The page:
“On being white…and other lies”

Posted February 10, 2008

*Title taken from James Baldwin essay by that title (1984)

By the time I graduated high school, I saw that the rural area of Pennsylvania I grew up as the epitome of racism…and homophobia. Not much room for liberal “we-love-diversity”. I left there hating the whole area: it was dead, backward, close-minded, bigoted and all that. Arriving in New York for college, I thought I was in heaven, a far as “lets-all-get-along” diversity goes. That lasted about one subway ride, and I soon realized that New York is at least as harsh on people of color as my high school was, but in different ways and with lot more power to beat people down. By the end of college I was thoroughly disgusted with the white people of gentrified New York that didn’t have much in common with the working-class and poor rural white folks I grew up around. I moved to Harlem and, like my parents did back home, started getting involved in some of the community groups.

The more I get involved in the fight against racism here as an ally, the more I have to re-evaluate why I’m doing it. I don’t mean ‘Why am I trying to fight racism,’ but why am I trying to do it here, in Harlem with no solidly working-class white neighborhoods in sight. Is it a strategic decision about revolutionary organizing? Is it that these folks here in Harlem need a hand—and my hand in particular? To what extent is it also about me continuing to distance myself—my identity, my social life, my culture—from the out-and-out bigotry that I saw growing up? Moving away after high school was very much about that distancing, as if by leaving I was absolving myself of being “that kind of white person.” But after getting to know the punishing oppression that New York is for so many of its residents, my flight from rural PA is hardly justified on those terms. Now I’m just part of gentrification, like it or not.

As for strategy, one white SNCC veteran said to me recently that when they were excluded from the organization, it was less of a “you aren’t needed here” as “you are needed somewhere else—your own community”; it was articulating the need for white activists to turn to their own communities and organize around racism there. As Chip Smith notes in his recent book, The Cost of Privilege. “where the system of racial privilege divides workers the most, the average wage level for both white workers and workers of color tends to be lowest”. The historical creation of whiteness in America, the subject of James Baldwin’s essay noted above, serves a purpose and serves it well—the privilege of white workers gives them something to hold on to in their competition with other workers, especially as all wages are falling so quickly (note the partial repeal of affirmative action in Michigan). As for my area of PA, it is a major transportation hub and home to many over the road truckers. What might organizing there lead to? What is the potential for it to be directed against the racism oppression in that context?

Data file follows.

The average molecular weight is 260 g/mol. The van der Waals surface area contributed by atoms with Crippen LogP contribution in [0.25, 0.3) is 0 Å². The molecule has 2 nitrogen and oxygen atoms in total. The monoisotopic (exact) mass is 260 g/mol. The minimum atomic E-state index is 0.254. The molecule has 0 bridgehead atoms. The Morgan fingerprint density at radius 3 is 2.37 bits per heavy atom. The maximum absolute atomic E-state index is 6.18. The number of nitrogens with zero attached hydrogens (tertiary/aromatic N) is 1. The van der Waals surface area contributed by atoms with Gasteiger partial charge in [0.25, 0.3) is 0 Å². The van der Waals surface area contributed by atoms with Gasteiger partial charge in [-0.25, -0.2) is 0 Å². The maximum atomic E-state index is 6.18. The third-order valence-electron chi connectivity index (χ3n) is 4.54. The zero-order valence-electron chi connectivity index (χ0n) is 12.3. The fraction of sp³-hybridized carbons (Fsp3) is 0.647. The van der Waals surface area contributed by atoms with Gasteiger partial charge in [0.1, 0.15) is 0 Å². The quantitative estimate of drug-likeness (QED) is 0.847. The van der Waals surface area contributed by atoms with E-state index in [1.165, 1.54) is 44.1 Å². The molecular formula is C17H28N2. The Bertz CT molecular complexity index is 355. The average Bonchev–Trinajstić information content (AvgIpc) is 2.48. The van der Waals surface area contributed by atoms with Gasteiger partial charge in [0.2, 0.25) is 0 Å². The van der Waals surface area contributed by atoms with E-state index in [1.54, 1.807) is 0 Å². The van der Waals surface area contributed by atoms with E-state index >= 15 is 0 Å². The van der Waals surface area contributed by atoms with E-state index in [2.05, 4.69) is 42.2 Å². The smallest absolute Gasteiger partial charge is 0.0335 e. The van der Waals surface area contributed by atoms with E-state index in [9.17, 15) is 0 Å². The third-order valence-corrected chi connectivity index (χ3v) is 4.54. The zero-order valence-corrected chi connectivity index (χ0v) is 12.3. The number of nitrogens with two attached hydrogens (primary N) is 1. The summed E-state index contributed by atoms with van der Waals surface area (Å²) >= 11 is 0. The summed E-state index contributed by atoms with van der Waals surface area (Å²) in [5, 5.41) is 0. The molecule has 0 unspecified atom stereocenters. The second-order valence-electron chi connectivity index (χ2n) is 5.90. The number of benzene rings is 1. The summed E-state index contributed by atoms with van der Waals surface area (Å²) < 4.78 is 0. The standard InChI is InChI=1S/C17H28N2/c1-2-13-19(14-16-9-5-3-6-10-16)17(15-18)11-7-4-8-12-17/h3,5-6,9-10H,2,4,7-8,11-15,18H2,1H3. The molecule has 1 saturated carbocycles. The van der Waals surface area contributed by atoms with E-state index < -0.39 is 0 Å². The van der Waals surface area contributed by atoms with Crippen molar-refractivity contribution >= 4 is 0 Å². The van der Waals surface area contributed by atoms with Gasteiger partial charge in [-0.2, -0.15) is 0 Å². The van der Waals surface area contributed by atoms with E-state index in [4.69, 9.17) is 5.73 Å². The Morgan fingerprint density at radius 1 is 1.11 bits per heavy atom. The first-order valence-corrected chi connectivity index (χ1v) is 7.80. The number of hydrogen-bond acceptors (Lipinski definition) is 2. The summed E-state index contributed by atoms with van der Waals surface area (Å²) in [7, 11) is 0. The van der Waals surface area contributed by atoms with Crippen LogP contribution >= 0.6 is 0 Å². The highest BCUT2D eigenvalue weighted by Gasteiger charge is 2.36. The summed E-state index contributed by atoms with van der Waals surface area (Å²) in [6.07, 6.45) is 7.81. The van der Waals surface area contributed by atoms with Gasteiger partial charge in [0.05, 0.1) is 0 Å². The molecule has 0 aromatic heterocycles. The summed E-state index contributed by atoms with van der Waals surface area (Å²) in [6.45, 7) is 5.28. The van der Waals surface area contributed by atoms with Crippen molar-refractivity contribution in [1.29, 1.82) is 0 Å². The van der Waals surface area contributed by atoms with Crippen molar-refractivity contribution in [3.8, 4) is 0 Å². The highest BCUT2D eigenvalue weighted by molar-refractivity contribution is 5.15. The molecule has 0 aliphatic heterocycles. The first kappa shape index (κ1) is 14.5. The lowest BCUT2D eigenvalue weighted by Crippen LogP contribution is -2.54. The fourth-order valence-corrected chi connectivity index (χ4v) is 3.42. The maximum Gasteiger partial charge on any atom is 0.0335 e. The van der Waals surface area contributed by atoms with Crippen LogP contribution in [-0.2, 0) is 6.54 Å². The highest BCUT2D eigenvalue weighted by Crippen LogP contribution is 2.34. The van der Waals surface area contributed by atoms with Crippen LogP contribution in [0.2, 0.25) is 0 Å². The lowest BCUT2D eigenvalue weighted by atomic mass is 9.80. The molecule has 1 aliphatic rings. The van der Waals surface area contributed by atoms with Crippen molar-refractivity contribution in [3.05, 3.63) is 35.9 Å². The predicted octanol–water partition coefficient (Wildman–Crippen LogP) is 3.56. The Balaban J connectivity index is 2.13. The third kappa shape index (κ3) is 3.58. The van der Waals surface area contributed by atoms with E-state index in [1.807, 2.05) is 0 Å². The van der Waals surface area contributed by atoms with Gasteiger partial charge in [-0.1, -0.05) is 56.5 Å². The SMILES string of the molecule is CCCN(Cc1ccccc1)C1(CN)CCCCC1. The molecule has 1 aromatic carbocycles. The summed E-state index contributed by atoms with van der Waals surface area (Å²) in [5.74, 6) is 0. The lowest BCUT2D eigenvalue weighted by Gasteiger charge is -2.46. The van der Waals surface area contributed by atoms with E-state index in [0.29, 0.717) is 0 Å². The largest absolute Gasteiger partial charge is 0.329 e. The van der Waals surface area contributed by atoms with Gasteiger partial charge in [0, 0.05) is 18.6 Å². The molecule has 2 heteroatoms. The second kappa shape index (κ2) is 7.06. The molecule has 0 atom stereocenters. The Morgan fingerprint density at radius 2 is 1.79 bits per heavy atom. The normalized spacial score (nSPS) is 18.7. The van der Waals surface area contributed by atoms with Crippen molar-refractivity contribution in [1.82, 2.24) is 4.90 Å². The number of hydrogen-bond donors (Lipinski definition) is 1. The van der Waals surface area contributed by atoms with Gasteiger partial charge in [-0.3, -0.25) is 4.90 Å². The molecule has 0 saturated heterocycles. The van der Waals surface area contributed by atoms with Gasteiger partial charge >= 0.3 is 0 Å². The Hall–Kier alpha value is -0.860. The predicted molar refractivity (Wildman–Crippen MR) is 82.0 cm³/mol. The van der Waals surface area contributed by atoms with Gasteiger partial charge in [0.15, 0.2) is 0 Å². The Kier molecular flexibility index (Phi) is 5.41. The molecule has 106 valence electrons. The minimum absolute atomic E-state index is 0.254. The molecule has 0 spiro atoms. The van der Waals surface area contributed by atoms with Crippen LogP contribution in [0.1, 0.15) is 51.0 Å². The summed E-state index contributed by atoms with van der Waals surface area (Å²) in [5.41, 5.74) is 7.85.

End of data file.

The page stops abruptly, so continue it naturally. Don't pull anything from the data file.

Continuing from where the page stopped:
Now, there’re all kinds of reasons why urban areas could be prioritized for revolutionary social movement organizing over rural areas (where some communities are literally dying off and young folks move out as fast as they can), but that’s not really the point of this little piece. The point is, what are the relationships between our political logic and our personal choices? If we say what we’re doing politically is based on some serious analysis, its got to be a critical analysis of ourselves and our personal decisions as well as the political situation. Why is it better for me—not just any activist, but me personally—to be here, working and organizing here in New York, and in Harlem in particular? What opportunities for building struggle am I missing at home? If I don’t have good answers, should I be packing my bags and heading on home? I don’t have the answers, and I’m not sure if I’ll ever find my way back to PA (though I think about it a lot more lately). In any case, I can’t pretend that I’m following a handbook for revolution, and got to be honest with myself if I’m every to be useful in our struggles.